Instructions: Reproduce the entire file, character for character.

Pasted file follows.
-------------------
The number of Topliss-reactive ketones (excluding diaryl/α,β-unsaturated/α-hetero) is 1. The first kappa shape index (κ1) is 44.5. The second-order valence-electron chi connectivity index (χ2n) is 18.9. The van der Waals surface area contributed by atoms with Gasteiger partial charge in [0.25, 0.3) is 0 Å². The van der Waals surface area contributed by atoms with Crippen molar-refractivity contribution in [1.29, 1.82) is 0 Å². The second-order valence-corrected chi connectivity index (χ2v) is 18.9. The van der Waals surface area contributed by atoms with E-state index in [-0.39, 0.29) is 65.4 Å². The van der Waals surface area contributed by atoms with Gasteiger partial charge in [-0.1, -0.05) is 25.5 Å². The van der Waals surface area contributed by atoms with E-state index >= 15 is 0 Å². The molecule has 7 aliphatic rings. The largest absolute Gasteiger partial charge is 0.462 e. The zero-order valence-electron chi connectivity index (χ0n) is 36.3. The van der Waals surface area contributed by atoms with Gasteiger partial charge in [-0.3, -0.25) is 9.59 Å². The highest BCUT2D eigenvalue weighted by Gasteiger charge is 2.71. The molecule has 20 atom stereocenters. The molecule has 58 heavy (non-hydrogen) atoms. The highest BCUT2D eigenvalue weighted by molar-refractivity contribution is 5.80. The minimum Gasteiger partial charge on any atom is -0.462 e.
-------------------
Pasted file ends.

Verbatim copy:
The number of Topliss-reactive ketones (excluding diaryl/α,β-unsaturated/α-hetero) is 1. The first kappa shape index (κ1) is 44.5. The second-order valence-electron chi connectivity index (χ2n) is 18.9. The van der Waals surface area contributed by atoms with Gasteiger partial charge in [0.25, 0.3) is 0 Å². The van der Waals surface area contributed by atoms with Crippen molar-refractivity contribution in [1.29, 1.82) is 0 Å². The second-order valence-corrected chi connectivity index (χ2v) is 18.9. The van der Waals surface area contributed by atoms with E-state index in [-0.39, 0.29) is 65.4 Å². The van der Waals surface area contributed by atoms with Gasteiger partial charge in [-0.1, -0.05) is 25.5 Å². The van der Waals surface area contributed by atoms with E-state index >= 15 is 0 Å². The molecule has 7 aliphatic rings. The largest absolute Gasteiger partial charge is 0.462 e. The zero-order valence-electron chi connectivity index (χ0n) is 36.3. The van der Waals surface area contributed by atoms with Gasteiger partial charge in [-0.3, -0.25) is 9.59 Å². The highest BCUT2D eigenvalue weighted by Gasteiger charge is 2.71. The molecule has 20 atom stereocenters. The molecule has 58 heavy (non-hydrogen) atoms. The highest BCUT2D eigenvalue weighted by molar-refractivity contribution is 5.80. The minimum Gasteiger partial charge on any atom is -0.462 e.